Tuesday, February 16, 2010
Eat Something Sexy
Chef and contributor Kathryn LaSusa Yeomans gives us a primer on the truffle.
It’s customary to give your love a box of chocolate truffles to express your feelings, but if you really want to woo her, offer a heart-shaped box of fungus instead. I’m referring, of course, to that elusive and most coveted of mushrooms, the truffle.
A most enigmatic foodstuff, truffles are a source of mystery and lore. They boldly give forth a scent that has lured both man and pig for centuries—a unique, ethereal odor of deep woods and musk that to some is overly-pungent or even repulsive, but there is no denying our fascination with them.
Until quite recently, it was impossible to cultivate truffles with much success. Despite recent revelations in the inoculation process (filbert trees can be inoculated with truffle spores that may then produce truffle “crops”), most truffles in Oregon are still hunted by skilled foragers who search them out, with or without the aid of dogs, in the damp winter orchards and forests of the state. Their prize for hours spent digging in the dirt is the crown jewel of the mushroom world.
Working with Springwater Farm at several farmers' markets, I've come to recognize two distinct sets of shoppers—those in the know about truffles and those that are curious but have no idea what to do with these peculiar savory-scented black and white orbs (that's KAB, excited but puzzled, in the top photo). So I offer you a very basic truffle tutorial:
First: yes, truffles are a luxury, but a more affordable one. Don’t be put off entirely by their price tag. They are lightweight, and each is powerfully perfumed. A little goes a long way. Look for truffles that are dry and have a pleasing scent. A wet truffle is a sign that it is about to go to the dark side, as has a very unpleasant, fetid odor. Truffles do grow underground, so a little earth can be expected. Just shy away from specimens that are caked with dirt – you don’t want to pay a premium for soil.
Second: protect your investment. Use them when they are at their peak. Don’t wait. Remember that dark side I mentioned? Well, they tend to head fast into it once they’ve ripened. If you aren’t ready to use them when they are ready to be used, just chop them up and add them to an amount of softened butter and season with salt. You can then put the truffle butter in the freezer where it will keep for several months.
OK, you’ve found your source, they are ripe and ready, now what the heck do you do with these things? Essentially, they are a finishing ingredient. Shave them over a mushroom risotto or add a lump of truffle butter to good quality fettuccine, then shave a little truffle over the top. Stir chopped truffle into scrambled eggs. Truffles marry well with root vegetables, too. Toss very thin slices of truffle with hot cooked potato and butter or olive oil (or roasted roots such as rutabaga or parsnips), or stir chopped truffle into a cream of sunchoke or celery root soup.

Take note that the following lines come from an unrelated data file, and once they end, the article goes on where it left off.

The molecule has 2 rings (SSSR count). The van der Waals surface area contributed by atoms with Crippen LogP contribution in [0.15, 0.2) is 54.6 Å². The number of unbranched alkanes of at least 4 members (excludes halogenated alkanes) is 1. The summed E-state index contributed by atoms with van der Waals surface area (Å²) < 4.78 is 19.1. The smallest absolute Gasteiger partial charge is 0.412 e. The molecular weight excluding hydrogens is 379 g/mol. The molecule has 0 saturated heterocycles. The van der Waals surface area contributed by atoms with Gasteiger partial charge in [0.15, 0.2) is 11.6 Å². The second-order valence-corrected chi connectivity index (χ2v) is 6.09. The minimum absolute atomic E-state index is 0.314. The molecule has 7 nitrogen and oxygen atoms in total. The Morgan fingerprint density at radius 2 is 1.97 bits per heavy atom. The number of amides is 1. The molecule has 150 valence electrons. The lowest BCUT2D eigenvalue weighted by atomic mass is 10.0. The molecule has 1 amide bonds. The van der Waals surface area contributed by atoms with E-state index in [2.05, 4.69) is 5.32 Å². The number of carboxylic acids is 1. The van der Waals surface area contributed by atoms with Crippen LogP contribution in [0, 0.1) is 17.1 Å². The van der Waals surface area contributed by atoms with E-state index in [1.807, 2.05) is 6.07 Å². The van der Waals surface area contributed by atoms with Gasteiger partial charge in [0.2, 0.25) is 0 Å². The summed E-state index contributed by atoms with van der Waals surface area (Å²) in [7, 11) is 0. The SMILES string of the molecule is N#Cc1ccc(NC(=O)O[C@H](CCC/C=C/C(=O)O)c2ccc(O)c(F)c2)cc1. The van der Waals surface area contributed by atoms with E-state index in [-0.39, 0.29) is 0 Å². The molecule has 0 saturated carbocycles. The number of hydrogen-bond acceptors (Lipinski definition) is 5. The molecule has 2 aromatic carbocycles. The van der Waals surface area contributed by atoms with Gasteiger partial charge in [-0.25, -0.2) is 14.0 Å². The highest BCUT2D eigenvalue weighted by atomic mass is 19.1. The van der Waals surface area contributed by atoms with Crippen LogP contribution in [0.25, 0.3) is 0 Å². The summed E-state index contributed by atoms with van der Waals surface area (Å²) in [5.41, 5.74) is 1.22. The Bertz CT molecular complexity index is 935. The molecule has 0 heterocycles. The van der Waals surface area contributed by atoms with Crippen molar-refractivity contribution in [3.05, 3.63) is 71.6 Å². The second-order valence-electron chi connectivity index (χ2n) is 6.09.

Truffled popcorn is pretty decadent—toss hot popped corn with truffle butter and truffle salt (the salt is made by Norma Cravens when truffles are in season and is available at Springwater Farm). I’ve included a couple of my favorite simple truffle recipes below. Keep in mind that the most common faux pas with these earthy gems is to overheat them. Truffles, though pungent, are delicate beings. Their scent is accentuated by gentle warming, but is quickly destroyed by intense heat.
Chef Kathryn can offer advice and chop at the same time.
Still have truffle questions? I offer sage culinary advice this winter at the Urban Farm Stand on NE 30th and Emerson, one block south of Killingsworth, Saturdays through March 13th from 10 am to 3 pm, and at the Hillsdale Farmers Market on Sundays at the Springwater Farm booth, where, incidentally, you can find amazing truffles.
Truffled Shirred Egg with Soft Herbs
A shirred egg is a gently baked egg. Truffles and soft herbs make this ordinary egg extraordinary. Serve with a slice of good quality rustic country bread, such as ciabatta.
Butter or truffle butter to coat the baking dish
Truffle salt or kosher salt
Truffle (black or white)
A few soft herbs (small leaves of parsley, chervil, tarragon, and small sticks of chive)
Preheat an oven to 350°.
Coat a very small baking dish with butter (the dish should just accommodate the cracked egg). Crack the egg into the dish and season with truffle salt. Place the dish in the oven and bake until the egg is just set (check after 5 minutes, keeping in mind that the egg will take a bit of time to begin cooking, but will then move along quite quickly). Shave a generous amount of truffle over the egg, decorate with herbs and sprinkle with truffle salt.
Adapted from Lidia Bastianich
2 thick slices rustic bread (such as ciabatta)
A black or white truffle
1/2 of an anchovy fillet (optional)
Enough butter to blend into the truffle (about 2 Tbsp.), room temperature
Truffle salt or kosher salt
Preheat the oven to 350°. Lay the bread slices flat on a baking sheet and toast them in the oven for about 4 minutes or so, turn the slices over and toast on the other side for about 4 minutes until they are light gold. Cool on a wire rack.
Brush the truffle clean with a kitchen towel or vegetable brush. With a sharp vegetable peeler, a mandoline or a truffle slicer, shave off about a dozen slices of truffles onto a sheet of waxed or parchment paper. Finely chop or grate the rest of the truffle (the fine holes of a box grater work well). Put the butter and anchovy in a mini-food processor and pulse until smooth. Fold in the grated truffle and season with truffle salt.
Spread the butter onto the toasted bread. Garnish with the truffle slices and serve immediately.